CALGARY, Alta. March 1, 2017 /Troy Media/ – Not so long ago, Pat Perez would have been writing his professional death obit by criticizing Tiger Woods.
The PGA Tour is littered with people who had a golf fatwa issued on them for offering unfavourable opinions on the inscrutable Woods. Ask Stephen Ames.
But as Jason Isbell sings, those were different days.
A journeyman pro, Perez is best know for his incendiary temper on the course. In golf’s pecking order, his elevator wouldn’t get anywhere near Woods’ penthouse suite. But with the former world No. 1 golfer now struggling to restart his career after scandal and injury, Perez had no qualms in recently offering a withering assessment of Woods’ chances for a revival.
“He’s got this new corporation that he started, so he’s got to keep his name relevant to keep the corporation going,” Perez said on SiriusXM PGA Tour Radio. “He’s going to show up to a few events, he’s going to try to play. He’s gotta go out there and show the Monster Bag, he’s going to show the TaylorMade driver.
“He’s going to get on TV, he’s got the Nike clothes, he’s gotta keep that stuff relevant. But the bottom line is he knows he can’t beat anybody. He knows it.”
As critiques in golf go, Perez was pitiless. He’s saying that Woods knows he can’t compete anymore and is in it only for the money. Now anyone who’s seen Woods’ palatial home on Jupiter Island in Florida can tell you that Tiger is not buying at the consignment store. He has assets upon assets.
What Perez was describing is an alpha man transitioning to being the invisible man in middle age. Watching 150-pounders like Justin Thomas smash the ball 330 or 340 yards off the tee is a sobering reminder that, even if he does get off the tee box in good shape, Woods is giving up 20 or 30 yards to the young guys. In short, they’re doing to him what he did to the Tour for an astounding decade-plus.
It’s called intimidation. His withering gaze sent players heading back to their cars in fear.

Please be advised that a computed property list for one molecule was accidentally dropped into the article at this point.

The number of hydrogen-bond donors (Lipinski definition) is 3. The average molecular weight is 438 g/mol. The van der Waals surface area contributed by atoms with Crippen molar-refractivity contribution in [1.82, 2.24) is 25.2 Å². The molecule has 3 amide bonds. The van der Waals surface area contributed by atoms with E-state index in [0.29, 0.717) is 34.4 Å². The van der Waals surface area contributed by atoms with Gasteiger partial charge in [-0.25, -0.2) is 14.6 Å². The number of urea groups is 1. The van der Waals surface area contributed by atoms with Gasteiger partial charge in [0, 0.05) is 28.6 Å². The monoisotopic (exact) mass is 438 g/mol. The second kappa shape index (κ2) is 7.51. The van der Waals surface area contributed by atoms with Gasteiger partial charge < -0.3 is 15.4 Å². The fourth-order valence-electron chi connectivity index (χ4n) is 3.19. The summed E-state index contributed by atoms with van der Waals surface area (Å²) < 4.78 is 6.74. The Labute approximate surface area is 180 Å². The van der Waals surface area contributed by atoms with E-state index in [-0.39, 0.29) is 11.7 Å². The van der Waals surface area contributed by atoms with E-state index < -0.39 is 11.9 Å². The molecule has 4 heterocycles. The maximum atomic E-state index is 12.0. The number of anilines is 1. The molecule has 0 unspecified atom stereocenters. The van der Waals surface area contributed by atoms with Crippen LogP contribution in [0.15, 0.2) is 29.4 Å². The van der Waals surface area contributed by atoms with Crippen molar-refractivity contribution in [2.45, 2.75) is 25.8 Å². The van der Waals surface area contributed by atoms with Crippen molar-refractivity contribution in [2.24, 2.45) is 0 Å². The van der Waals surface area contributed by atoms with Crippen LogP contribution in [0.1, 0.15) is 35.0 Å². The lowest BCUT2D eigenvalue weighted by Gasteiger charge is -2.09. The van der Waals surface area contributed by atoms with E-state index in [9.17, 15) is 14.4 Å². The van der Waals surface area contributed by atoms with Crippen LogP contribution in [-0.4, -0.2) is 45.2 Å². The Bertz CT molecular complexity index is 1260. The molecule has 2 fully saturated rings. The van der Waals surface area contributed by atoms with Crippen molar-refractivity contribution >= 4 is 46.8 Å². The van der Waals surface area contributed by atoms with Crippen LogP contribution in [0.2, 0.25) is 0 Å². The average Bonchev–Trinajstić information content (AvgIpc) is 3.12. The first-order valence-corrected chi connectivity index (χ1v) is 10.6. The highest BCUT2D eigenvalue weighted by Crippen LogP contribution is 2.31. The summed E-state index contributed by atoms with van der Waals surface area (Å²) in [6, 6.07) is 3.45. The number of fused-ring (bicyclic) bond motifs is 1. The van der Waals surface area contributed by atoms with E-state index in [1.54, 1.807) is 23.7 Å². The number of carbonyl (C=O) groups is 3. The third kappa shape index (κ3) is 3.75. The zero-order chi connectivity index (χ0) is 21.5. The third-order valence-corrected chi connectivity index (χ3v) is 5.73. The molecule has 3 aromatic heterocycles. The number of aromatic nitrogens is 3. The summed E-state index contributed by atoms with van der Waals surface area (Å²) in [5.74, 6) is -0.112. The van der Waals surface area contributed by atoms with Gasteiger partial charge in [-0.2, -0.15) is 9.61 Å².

Tiger’s only consolation as the Pat Perezes of the Tour savage him is that while he’s been replaced atop the leader board, none of the young hot shots can deliver the TV ratings or the media eyeballs that Woods once produced. Not Jason Day. Not Dustin Johnson. Not Jordan Spieth. Even the rumour of Tiger teeing it up is ratings Viagra for the networks.
Perez aside, the Tour still needs a healthy, competitive Woods to generate the advertiser enthusiasm it enjoyed in the 623 weeks that he topped the world rankings.
There was hope that his Nike colleague Rory McIlroy might assume the Tiger mantle when he sprang into prominence as a 20-year-old, winning majors on the course and headlines for his life off the course. The powerful Irishman was given a stupendous contract by Nike (which is now out of everything but golf apparel) based on the hope he might be the one.
McIlroy has flashed that potential since the contract. He was clearly the best player in the world in the back half of 2016, winning the PGA Tour’s FedEx Cup and its $10-million prize. But just as McIlroy seemed poised to finally get a full grasp on the brass ring, he injured himself at the start of 2017.
He has been unable to compete since then (although he did tee it up with President Donald Trump as he rehabbed an injured rib). He was a no-go last weekend in his own backyard at the Honda Championship in Palm Beach Gardens. He had to watch as Ricky Fowler, another local resident, won all the cheers as he produced an impressive win on the daunting PGA National course.
It was a missed opportunity for McIlroy and for the Tour. Rory says he’ll be ready in the next couple of weeks to make a run at winning the Masters in early April. But he’s missed valuable weeks while rivals such as Johnson, Spieth, Thomas and Fowler picked up momentum.
Still, nothing would stir the emotions of the sports world more than Woods taking his “Monster Bag … and TaylorMade driver” to the course where he cemented his reputation for greatness with four green jackets.
If the gods were really watching, they might arrange for a Woods/Perez pairing at Augusta. Best of three falls.
Troy Media columnist Bruce Dowbiggin is the host of podcast The Full Count with Bruce Dowbiggin on anticanetwork.com. His career includes successful stints in television, radio and print. A two-time winner of the Gemini Award as Canada’s top television sports broadcaster, he is also the publisher of Not The Public Broadcaster. Bruce Dowbiggin @dowbboy.
The views, opinions and positions expressed by all Troy Media columnists and contributors are the author’s alone. They do not inherently or expressly reflect the views, opinions and/or positions of Troy Media.
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